Hassan Rouhani used his time at the podium to appeal to Iran’s neighbors, saying their destinies are intertwined. The free flow of oil “could be guaranteed,” he said, when there is security for all the region’s countries.

He also talked about Iran’s proposal for a Coalition for Hope, or the Hormuz Peace Initiative, that Tehran envisions would be formed under a UN umbrella and involve Middle Eastern countries.

“Neighbor comes first; then comes the house,” he said. “We are neighbors with each other and not with the United States.”

Iranian state television broadcast Hassan Rouhani’s speech live across the country of 80 million people, many of whom are struggling under the weight of crippling US sanctions that have sent the Iranian economy into freefall and limited Tehran’s ability to sell its oil abroad.

Diplomatic efforts in Europe have scrambled to preserve the nuclear deal by searching- still unsuccessfully- for ways around the US sanctions. Just before his speech, the remaining signatories to the accord – Russia, China, Britain France, Germany and Iran – stressed they are trying to preserve it.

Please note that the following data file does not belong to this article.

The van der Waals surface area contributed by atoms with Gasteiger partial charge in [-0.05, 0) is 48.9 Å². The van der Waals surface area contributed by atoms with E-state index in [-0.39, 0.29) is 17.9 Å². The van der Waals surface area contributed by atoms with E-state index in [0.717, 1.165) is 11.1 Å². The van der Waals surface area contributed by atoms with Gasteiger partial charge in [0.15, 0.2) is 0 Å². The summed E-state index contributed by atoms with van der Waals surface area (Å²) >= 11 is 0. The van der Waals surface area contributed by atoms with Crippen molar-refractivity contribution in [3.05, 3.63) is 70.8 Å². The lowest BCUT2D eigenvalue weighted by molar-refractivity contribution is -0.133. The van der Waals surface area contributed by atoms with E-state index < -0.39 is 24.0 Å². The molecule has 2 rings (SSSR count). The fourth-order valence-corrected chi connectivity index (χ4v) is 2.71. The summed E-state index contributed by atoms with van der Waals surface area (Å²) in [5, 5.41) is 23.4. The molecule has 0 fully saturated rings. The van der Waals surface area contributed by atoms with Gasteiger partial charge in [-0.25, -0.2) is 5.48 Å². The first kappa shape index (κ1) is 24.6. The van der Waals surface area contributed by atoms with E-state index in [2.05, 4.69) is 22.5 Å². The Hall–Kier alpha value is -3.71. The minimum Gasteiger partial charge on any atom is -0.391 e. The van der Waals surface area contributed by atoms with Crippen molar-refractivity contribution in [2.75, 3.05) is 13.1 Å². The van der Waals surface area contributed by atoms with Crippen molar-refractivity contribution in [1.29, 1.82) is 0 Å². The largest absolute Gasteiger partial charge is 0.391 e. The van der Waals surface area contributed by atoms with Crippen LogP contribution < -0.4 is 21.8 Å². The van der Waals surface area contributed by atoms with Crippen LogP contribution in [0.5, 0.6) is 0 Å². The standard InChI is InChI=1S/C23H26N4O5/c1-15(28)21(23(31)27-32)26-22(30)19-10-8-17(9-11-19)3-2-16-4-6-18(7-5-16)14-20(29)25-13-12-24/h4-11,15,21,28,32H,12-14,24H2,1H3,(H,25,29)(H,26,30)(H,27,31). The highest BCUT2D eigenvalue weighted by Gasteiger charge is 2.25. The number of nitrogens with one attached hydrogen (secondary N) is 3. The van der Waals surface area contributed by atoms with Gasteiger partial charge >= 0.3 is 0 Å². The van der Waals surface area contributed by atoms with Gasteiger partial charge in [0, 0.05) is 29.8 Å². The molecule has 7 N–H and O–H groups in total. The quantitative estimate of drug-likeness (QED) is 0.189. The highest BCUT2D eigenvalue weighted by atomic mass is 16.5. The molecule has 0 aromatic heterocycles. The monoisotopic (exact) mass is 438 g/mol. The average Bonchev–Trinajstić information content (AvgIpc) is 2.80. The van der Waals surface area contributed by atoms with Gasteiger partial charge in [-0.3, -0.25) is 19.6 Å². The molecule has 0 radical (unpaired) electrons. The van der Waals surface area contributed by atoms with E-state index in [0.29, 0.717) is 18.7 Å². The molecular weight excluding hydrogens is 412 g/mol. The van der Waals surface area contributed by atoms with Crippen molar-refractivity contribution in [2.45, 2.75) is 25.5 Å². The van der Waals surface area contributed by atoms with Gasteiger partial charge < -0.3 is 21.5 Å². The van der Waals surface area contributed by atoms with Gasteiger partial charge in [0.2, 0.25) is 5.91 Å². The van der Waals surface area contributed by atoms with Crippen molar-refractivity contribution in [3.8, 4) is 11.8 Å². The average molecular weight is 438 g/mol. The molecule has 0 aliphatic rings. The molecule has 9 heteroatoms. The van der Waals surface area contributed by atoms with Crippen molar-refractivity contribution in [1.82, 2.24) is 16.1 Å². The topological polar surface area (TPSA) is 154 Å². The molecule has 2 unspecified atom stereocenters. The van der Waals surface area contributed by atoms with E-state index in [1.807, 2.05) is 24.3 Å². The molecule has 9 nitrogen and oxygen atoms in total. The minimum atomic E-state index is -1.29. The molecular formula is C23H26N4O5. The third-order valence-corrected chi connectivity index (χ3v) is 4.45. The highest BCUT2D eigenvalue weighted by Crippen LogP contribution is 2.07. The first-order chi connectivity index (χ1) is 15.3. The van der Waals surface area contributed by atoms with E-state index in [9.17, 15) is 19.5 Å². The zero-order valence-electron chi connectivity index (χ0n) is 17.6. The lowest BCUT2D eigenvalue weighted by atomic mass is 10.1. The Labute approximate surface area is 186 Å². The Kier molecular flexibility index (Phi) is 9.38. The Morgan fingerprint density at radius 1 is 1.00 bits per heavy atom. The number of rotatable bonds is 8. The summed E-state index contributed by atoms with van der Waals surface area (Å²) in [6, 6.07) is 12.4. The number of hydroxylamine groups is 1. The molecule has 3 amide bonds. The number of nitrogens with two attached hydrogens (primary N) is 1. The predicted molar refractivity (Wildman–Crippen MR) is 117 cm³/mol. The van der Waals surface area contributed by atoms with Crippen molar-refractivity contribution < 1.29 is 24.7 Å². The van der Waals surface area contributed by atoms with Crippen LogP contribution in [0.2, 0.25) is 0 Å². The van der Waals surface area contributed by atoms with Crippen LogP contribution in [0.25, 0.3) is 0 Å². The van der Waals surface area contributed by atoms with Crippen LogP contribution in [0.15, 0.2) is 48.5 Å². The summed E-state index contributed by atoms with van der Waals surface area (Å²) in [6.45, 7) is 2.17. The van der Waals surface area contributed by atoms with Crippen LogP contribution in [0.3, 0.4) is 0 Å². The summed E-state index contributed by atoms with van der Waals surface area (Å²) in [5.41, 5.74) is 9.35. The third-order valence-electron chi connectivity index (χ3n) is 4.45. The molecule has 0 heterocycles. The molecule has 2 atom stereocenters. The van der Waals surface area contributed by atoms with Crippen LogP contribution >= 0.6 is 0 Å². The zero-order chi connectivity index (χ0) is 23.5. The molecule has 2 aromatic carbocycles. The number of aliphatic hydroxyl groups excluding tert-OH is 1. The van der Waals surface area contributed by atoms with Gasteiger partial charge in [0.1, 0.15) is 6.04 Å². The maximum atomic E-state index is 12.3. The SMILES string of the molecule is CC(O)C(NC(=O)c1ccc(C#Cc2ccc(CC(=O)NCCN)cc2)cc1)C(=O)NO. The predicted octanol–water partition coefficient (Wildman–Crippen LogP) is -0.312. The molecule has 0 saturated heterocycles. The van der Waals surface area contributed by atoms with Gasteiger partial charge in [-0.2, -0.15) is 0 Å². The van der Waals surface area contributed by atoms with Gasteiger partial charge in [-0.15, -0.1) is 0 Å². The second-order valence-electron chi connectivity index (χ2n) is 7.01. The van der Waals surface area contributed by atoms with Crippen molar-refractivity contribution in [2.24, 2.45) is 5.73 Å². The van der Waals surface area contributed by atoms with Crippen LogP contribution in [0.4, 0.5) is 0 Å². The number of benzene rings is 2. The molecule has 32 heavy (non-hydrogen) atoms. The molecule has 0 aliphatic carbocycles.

Despite months of diplomatic frenzy, Hassan Rouhani said Iran has “only heard beautiful words.”

“Europe is unable and incapable of fulfilling its commitments,” he said, warning: “Our patience has a limit.”

The European position appears to have shifted after the Sept. 14 attack on Saudi oil sites. In a joint statement, Britain, France and Germany joined the US this week in blaming Iran for the attack and in saying that the time had come for Iran to accept negotiations on its missile program and issues of regional security. These are two key main issues Donald Trump says the nuclear deal did not address when it was completed under the Obama administration.

In his speech at the UN, Donald Trump left open the possibility of diplomatic engagement with Iran. As Hassan Rouhani ended his remarks, he also suggested there was still room for diplomacy.

“Let’s return to justice, to peace, to law, commitment and promise and finally to the negotiating table,” he said.